Despite the endless fluidity of the combat, the game occasionally stumbles over its own feet. the camera occasionally gets in the way especially if locked on to a target, so it’s best to ignore the feature altogether. The buttery smoothness is also interrupted by equipping sub-weapons such as grenades, rocket launchers and cardboard boxes, which require Raiden to come to a complete standstill before the menu can be opened, and the button combination of a rear left shoulder button and front right is clumsy: you will find yourself trying to aim an RPG and switching to Blade Mode by accident more than once in the very brief campaign.

The game’s brisk length – I completed it on Normal in less than five hours – is an asset rather than a setback. Rising‘s superb pacing ensures that boss fights are never far away and that the swordplay isn’t diluted through repetitive kill-rooms. New Game+ is almost too much to resist after a first playthrough and with dozens of customisation options, including the ability to play as Gray Fox from the original Metal Gear Solid, there’s plenty to explore even after seeing the credits roll. There’s even the potential to approach the game as a classic Metal Gear title through stealth rather than direct assault – but don’t expect much thanks from the game for going to the trouble.

Relentless scrapping – Platinum knows best
Over-the-top styling and soundtrack
Brief, but exceptionally paced
Awkward camera and weapon switching

Despite the occasional stumble, Rising is a fantastic phoenix of a game, rising out of the ashes of a game that almost never was with stubborn tenacity and a fistful of brilliant ideas. The execution isn’t perfect but Platinum Games have done a sterling job of producing a scrapper which takes Metal Gear into new territory without alienating a fiercely loyal fanbase – or scaring off new blood. It’s not perfect, but what is? And what else dares to be this exciting for just the right amount of time?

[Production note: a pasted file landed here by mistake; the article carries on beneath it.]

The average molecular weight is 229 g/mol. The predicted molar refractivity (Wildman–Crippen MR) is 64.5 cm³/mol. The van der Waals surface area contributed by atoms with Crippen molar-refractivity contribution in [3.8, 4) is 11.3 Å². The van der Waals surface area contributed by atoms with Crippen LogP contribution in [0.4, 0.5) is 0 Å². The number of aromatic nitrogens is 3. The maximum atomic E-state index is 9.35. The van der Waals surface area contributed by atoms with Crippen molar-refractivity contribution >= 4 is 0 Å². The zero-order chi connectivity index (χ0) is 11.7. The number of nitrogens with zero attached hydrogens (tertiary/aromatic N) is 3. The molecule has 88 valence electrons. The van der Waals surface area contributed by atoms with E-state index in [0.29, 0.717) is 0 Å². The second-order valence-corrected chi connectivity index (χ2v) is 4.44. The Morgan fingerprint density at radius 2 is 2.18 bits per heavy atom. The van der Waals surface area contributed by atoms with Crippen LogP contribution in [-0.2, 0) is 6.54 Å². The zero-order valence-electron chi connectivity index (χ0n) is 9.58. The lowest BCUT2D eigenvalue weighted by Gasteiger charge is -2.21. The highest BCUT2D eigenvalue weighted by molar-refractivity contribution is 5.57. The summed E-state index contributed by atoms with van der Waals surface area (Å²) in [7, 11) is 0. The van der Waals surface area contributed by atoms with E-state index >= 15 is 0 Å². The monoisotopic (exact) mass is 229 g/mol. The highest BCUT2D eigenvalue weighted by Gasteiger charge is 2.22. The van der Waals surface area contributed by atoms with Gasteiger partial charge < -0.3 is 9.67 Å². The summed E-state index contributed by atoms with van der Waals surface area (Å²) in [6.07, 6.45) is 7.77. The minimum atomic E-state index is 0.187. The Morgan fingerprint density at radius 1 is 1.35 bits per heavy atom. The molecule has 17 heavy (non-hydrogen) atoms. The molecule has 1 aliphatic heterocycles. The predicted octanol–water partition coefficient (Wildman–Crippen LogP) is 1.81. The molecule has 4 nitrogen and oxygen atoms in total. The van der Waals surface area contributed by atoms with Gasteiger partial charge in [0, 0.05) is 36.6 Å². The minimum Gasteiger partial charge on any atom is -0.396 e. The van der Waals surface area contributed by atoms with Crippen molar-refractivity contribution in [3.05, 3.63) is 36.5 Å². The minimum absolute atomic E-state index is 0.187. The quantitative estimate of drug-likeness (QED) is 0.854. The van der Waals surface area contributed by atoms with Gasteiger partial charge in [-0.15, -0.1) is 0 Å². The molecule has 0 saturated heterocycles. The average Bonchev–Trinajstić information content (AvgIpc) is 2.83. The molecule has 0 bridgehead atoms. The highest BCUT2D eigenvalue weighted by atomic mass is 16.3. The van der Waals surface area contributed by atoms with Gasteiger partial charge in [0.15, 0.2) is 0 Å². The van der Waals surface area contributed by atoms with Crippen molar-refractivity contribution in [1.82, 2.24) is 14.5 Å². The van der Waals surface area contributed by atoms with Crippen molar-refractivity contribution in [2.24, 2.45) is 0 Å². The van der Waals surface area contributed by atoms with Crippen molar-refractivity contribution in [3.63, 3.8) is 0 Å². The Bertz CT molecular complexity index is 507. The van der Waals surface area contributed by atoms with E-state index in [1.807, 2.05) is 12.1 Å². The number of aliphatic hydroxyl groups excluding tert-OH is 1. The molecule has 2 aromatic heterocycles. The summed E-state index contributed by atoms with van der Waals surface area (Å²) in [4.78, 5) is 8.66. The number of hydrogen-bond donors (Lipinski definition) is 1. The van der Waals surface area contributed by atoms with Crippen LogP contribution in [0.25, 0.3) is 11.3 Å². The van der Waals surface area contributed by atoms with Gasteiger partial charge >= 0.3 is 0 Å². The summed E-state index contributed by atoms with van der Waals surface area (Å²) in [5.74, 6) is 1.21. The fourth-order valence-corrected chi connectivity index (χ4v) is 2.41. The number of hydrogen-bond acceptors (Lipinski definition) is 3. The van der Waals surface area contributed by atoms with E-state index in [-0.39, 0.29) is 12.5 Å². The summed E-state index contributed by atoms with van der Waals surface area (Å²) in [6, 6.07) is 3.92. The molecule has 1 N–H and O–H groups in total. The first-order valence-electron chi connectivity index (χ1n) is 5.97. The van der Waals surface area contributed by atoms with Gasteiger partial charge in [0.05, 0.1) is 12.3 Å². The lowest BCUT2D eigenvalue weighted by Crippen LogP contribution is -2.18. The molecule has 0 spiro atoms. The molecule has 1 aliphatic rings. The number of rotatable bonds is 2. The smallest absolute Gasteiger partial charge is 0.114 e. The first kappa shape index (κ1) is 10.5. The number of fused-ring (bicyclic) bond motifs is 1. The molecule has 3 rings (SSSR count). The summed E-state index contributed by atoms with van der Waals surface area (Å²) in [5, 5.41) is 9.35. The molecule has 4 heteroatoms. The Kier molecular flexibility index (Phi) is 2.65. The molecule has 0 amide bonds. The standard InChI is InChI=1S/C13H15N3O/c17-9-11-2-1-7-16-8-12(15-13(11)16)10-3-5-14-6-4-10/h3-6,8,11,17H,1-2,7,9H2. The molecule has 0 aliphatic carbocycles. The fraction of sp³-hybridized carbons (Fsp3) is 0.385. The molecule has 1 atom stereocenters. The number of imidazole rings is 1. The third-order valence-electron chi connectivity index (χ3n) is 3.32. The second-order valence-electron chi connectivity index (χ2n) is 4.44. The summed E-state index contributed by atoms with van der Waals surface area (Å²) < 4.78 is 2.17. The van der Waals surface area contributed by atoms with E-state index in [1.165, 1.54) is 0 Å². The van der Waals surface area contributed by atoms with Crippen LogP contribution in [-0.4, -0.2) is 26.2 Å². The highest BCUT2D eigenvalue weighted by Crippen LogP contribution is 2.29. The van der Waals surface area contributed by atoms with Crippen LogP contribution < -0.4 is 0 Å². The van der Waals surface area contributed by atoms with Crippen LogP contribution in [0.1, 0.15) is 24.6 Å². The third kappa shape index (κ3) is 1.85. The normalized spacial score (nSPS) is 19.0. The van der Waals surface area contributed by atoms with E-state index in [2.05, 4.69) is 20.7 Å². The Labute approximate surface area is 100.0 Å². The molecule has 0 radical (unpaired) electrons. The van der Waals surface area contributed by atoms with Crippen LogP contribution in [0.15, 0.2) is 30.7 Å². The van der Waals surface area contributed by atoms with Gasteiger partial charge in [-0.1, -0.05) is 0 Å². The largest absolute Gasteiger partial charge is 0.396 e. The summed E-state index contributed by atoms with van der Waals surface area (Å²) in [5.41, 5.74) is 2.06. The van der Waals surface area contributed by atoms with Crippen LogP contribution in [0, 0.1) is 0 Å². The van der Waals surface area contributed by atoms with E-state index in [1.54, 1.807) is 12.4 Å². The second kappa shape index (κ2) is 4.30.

The review copy of this title was purchased by the author.
Official Game Site

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Comments

  1. Jordan P

    I love the game too. And I agree with every point of your review.

    Only little thing I would pull you up on is the 5/5 score. Despite you saying several times in the review that the game isn’t perfect. Now this isn’t me saying your wrong to give it 5 out of 5 or wrong for saying it isn’t perfect. In fact I can agree with both statements. It just struck me as awkward reading. 5/5 10/10 whatever rating system you use if you give full marks people will complain if you then go on to say the game isn’t perfect.

    Other than that though great review of a fantastic game. And to people who say its too short. I’m on my 4th playthrough at over 18 hours looking forward to my revengence difficulty playthrough. And to people who say its just a mindless button masher. Try mashing your way through very hard or revengence mode. You won’t get past the first fight. My game of the year so far. I’d give it 4.5/5 though because as you said the camera and secondary weapon system isn’t the best.